Fear and Self-Loathing in Rewrite-ville: Turns out I’ve got some pretty powerful fears regarding my writing, too. Fear of rejection is the most obvious. It can be difficult to share something so personal, let alone offer it up for subjective judgment by the world at large. And it only gets worse, I know.

Turns out that the farther you go in the process, the deeper you must ask yourself to go. During the rewrite process, in order to make your work the best it can be, you have to dig deeper, for the darkest stuff inside you. The deeper and darker you go, the more dire the obstacles for your characters, the better the work—the more likely you are to succeed. As sure as you ratchet up the fear and peril for your characters, you are ratcheting up your willingness to lay your own deepest fears and most hidden inner demons on the table… For all to see! Ironic, isn’t it?  

I’ve been navigating the angst-inducing publishing minefield in the same way I approach carpentry on high. Taking it a step at a time. First draft, check. Rewrite without knowing what you’re doing, check. Find a group of beta readers, done; try to respond to their feedback, got it. Write query letter, check; submit work—scary, but okay. Rejections all around *Cue cartoon deflating balloon sound-effect*

Okay, what’s the next step? I know, write another one—a prequel (okay, that step was mostly avoidance, but it turned to be helpful, and at least it kept me writing). What else can I do while writing prequel? Hire a pro—very scary, but did it! See? Step by step, inch by inch.

From Baby Steps to Big Ones: I just shared the last manuscript of the trilogy with my fabulous development editor, Cathy Yardley of Rock Your Writing. Some of my deepest, darkest stuff, the toughest to share, is in book three, and I feared the worst. But you know what?—I survived. She didn’t laugh at me (I don’t think) or tell me it was awful or that it would never work or that I had to change any of the major elements. She told me it needs work (quite a bit). But that should’ve been a given, right? In fact, she singled out some of that very deepest, darkest stuff as being some of my most effective writing. Go figure.

My point is, the farther you go, the bigger the steps, but the more you gain of that accumulated confidence with each one. The next steps for me are big ones—a major overhaul of the opening of book one, an accompanying rewrite (all to dig deeper and go darker), and then resubmission. But I’ve been up on this roof for a while now. I’m still scared, every day, but I’m feeling pretty good about my footing. I can allow myself to glance up and see the peak ahead. This job’s nearing completion. I’ll have to start all over again on the next one, but those are steps I can’t focus on yet.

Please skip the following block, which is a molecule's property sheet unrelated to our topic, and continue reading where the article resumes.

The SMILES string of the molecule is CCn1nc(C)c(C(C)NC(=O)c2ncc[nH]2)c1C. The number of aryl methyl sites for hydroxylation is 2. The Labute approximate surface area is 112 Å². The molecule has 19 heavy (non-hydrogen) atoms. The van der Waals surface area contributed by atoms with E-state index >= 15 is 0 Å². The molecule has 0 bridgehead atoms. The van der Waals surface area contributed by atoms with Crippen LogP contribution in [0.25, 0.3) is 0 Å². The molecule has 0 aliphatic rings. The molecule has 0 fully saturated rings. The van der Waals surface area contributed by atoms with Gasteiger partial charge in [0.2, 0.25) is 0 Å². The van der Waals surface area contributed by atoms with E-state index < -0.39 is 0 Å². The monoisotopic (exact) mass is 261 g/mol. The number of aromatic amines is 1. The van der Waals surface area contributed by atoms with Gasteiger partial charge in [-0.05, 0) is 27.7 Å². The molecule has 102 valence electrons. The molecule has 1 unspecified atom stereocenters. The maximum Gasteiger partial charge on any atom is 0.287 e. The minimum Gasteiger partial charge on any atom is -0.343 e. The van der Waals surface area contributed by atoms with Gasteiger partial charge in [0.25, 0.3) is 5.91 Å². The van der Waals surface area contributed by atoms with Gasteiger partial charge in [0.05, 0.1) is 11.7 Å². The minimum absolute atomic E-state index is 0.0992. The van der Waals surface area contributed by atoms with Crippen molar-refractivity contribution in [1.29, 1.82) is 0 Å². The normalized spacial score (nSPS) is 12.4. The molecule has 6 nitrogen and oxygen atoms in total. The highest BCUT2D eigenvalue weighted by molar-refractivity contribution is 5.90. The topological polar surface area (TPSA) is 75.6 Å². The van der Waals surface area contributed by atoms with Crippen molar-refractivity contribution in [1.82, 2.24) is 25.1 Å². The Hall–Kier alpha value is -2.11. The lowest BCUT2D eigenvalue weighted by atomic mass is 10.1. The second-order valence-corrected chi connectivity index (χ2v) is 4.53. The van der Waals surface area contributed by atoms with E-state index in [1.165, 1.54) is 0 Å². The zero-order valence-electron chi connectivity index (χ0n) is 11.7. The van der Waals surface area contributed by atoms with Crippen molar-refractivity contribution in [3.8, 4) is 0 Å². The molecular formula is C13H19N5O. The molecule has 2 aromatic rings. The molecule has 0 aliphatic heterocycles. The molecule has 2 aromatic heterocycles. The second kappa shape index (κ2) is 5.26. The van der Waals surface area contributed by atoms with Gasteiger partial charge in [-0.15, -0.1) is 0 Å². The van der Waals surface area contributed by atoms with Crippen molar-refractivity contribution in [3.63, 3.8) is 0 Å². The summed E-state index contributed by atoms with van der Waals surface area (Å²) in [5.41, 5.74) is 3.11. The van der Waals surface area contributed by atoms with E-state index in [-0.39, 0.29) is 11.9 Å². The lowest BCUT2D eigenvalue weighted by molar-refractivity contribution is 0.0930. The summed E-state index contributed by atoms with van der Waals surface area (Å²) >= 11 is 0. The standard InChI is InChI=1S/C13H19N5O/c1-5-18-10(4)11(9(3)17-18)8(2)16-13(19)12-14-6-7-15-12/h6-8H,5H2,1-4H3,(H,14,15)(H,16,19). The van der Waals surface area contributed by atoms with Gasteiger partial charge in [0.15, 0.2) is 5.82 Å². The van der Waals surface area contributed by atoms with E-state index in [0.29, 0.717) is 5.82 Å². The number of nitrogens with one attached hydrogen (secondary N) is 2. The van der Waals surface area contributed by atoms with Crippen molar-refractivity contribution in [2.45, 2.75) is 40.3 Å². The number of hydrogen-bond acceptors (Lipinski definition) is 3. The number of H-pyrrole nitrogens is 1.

Taking the Longview: Some of you might be wondering what all of this has to do with Pressfield’s ‘career-in-potential’ advice. A funny thing happens after you’ve been on the roof for a while, after you’ve accumulated a small reserve of that confidence. You can start to look around, and enjoy the view. It’s still scary as hell to look straight down. It can take you right back to imagining laying down there with a broken back, unable to dial your cell. But as you near the peak, you can take the longview. You see things from a new perspective. From where I am now, thanks to the encouragement of my tribe, the affirming praise of some of my beta readers, and inspiration and instruction from pros like Steven Pressfield and Cathy, I can even see the shelf that will someday hold my books, which I can imagine more clearly than ever before.

I can’t imagine I’ll ever fully defeat my fear of heights. But I know I can keep my fears at bay well enough to enjoy the views from wherever I am on my climb. And the higher I go, the more lovely the view.

And you? What are your fears? Does imagining the worst help you deal with them? Do you have a coping method or mechanism? Have you accumulated enough confidence to take, and enjoy, the longview?

Epic Impatience

Sonically Epic: I received an email alerting me to the upcoming release of a new Sigur Rós album. I’m excited by the news, and I’ve been playing their older albums almost nonstop since. Whether you’re familiar with the Icelandic art-rock band or not, you’ve probably heard their music. It’s often featured in film soundtracks, and rightfully so. Their music is lush and atmospheric. Even though their songs lyrics are never sung in English, powerful emotions are conveyed to the listener with a language that is beyond mere words.

Many of Sigur Rós’s songs are like miniature epics. Hoppípolla, one of their best known pieces, is a good example. It starts with a restrained but subtle urgency and builds to dramatic and joyous crescendo before fading with a cathartic sorrow. It leaves you feeling… something. I’m sure that something is different for every listener.